Antec P183 Advanced Super Mid Tower Page: 1
Founded in 1986, Antec have grown into one of the best known manufacturers of PC upgrades, enclosures and components. Based in Fremont, California with offices around the globe, Antec have been working on becoming the market leader in providing efficient, quiet and reliable products.  Today for your visual pleasure, I have the privilege of taking a look at one of their latest products - the Antec P183, successor to the P182, which was reviewed by Graham Newton and received the OC3D Recommendation back in 2007. Will the new Antec P183 live upto the family name?
I have shamelessly lifted these specifications and features directly from the Antec site, hey its not as if I could make them up.
• Dual chamber design isolates heat and noise: the power supply resides in a separate chamber to isolate heat and reduce system noise

• No power supply included

• Power supply option: comes with a power supply mounting adapter to mount either a standard size power supply or Antecs exclusive CP Series power supply

• Innovative three-layer, sound-deadening side panels and front door (aluminium, plastic, aluminium) dampen noise and ensure Quiet Computing™

• 11 drive bays
- External 4 x 5.25"; 1 x 3.5"
- Internal 6 x 3.5" for HDD

• Cooling system:
- 1 rear (standard) 120mm x 25mm TriCool™ fan
- 1 top (standard) 120mm x 25mm TriCool™ fan
- 1 lower front chamber - 120mm fan (optional)
- 1 upper front chamber - 120mm fan (optional)
- 1 middle chamber - 120mm fan (optional)

• Cable organisers behind motherboard tray minimise cable clutter

• Front-mounted ports provide convenient connections:
- 2 x USB 2.0
- 1 x eSATA
- Audio In and Out (HDA and ACÂ’97 compatible)

• Double hinged door opens up to 270?/li>

• 7 expansion slots

• 0.8mm cold rolled steel chassis for durability

• Compatible Motherboards: Mini-ITX, microATX, Standard ATX

• Case dimensions:
- 20.25"(H) x 8.1"(W) x 19.9"(D)
- 514 mm (H) x 205 mm (W) x 507 mm (D)
• Net weight: 30.9 lbs / 14 kg
Let's take a look at the packaging shall we......

Antec P183 Advanced Super Mid Tower Page: 2
Antec have upped the ante a fair bit with the packaging for the P183. The company logo, along with the striking yellow stripe down one side, catch the eye. An excellent picture of the case itself features on the front of the box. On the side we are presented with some design features and an inside picture of the chassis. Moving around to the back of the box, we are treated to some more facts and features in English, French and German. It’s good that Antec have made these changes as the P182 packaging was a bit bland, in my opinion. This should really make the case standout on the shelf.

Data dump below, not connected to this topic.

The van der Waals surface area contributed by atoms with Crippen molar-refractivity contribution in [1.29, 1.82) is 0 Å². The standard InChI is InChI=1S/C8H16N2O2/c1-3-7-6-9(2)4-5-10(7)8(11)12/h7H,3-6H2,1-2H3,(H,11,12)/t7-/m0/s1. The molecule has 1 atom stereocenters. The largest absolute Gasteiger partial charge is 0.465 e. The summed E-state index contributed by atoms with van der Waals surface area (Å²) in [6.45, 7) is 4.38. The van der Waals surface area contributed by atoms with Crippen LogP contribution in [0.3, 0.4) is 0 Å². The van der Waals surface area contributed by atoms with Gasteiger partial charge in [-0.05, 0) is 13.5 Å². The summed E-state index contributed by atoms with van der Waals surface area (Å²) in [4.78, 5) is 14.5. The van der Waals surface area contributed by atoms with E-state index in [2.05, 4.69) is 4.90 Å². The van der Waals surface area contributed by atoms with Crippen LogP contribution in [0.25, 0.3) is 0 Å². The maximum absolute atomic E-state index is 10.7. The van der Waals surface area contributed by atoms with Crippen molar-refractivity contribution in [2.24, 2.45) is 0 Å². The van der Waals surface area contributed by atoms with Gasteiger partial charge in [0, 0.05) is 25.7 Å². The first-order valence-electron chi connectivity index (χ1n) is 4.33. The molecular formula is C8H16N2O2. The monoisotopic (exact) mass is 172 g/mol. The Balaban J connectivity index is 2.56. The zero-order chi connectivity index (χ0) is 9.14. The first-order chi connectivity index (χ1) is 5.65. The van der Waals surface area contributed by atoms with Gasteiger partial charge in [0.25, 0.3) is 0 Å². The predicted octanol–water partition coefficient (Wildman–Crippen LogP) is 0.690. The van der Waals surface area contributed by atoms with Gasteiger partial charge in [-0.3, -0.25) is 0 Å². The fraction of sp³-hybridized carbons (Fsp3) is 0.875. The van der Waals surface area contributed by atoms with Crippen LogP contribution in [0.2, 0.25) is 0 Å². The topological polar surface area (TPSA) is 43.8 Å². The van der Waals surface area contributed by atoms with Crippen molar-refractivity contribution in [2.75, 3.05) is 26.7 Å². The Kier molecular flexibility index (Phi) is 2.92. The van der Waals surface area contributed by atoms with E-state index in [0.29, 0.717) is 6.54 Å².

The box itself arrived in excellent condition, and the way the case was packed inside, inspired confidence. I don’t know about you, but when I receive something the first thing that catches my eye is the way something has been packaged. Opening the box, we are presented with a case that’s very well protected! Antec have used the same packaging which was present in the P182 and its older brother the P180. Why change what is already an excellent solution?
There are 2 foam surrounds, which are moulded to protect the front and rear of the case and an additional cardboard wrap around the main body of the case itself. I think this is an excellent method of protecting your product while it’s in transit and kudos to Antec for continuing to use it.
So lets take a look at the case itself shall we?

Antec P183 Advanced Super Mid Tower Page: 3
Closer Look
Taking a closer look around the exterior of the case, we can see
some immediate changes which stand out compared to its older siblings. Gone is the spoiler from the top of the case, this has instead been replaced by a far cleaner looking honeycomb grill that is integrated into the top panel. The front door now also features some black chrome vents, while looking fantastic, they also allow more air to be drawn into the case. The same can be said for the side vents, these have also been increased in size without effecting the overall quality or finish of the front of the case. Another change which may affect some users, is that Antec have dropped the Firewire port in favour of an eSATA port, while the audio and USB ports remain the same. The whole exterior of the case just has a really nice tactile feel to it and the Gun Metal finish just oozes quality. This is something that has been present across the P180 series but feels even more so with the P183.
If we open the front door we can see that the entire front panel itself is now vented and covered in mesh. This includes the 5¼” bay covers and the single external 3½” bay cover. The design has changed from the P182, as the filters are now an integral part of what were the filter doors, these open easily with a slight push in to release the catch. You now have to remove the doors themselves to clean the filters which I am not so keen on. The doors only have a small plastic hinge which could easily be broken while attempting to remove or re-fit when cleaning. The vented blanking plates however, are of sturdy construction and very easy to remove and replace, so there are no such concerns there.  Another nice feature which is still present, is the lockable front door, this won't stop someone who was determined to gain access, but for keeping little fingers away from the power switch - it's ideal.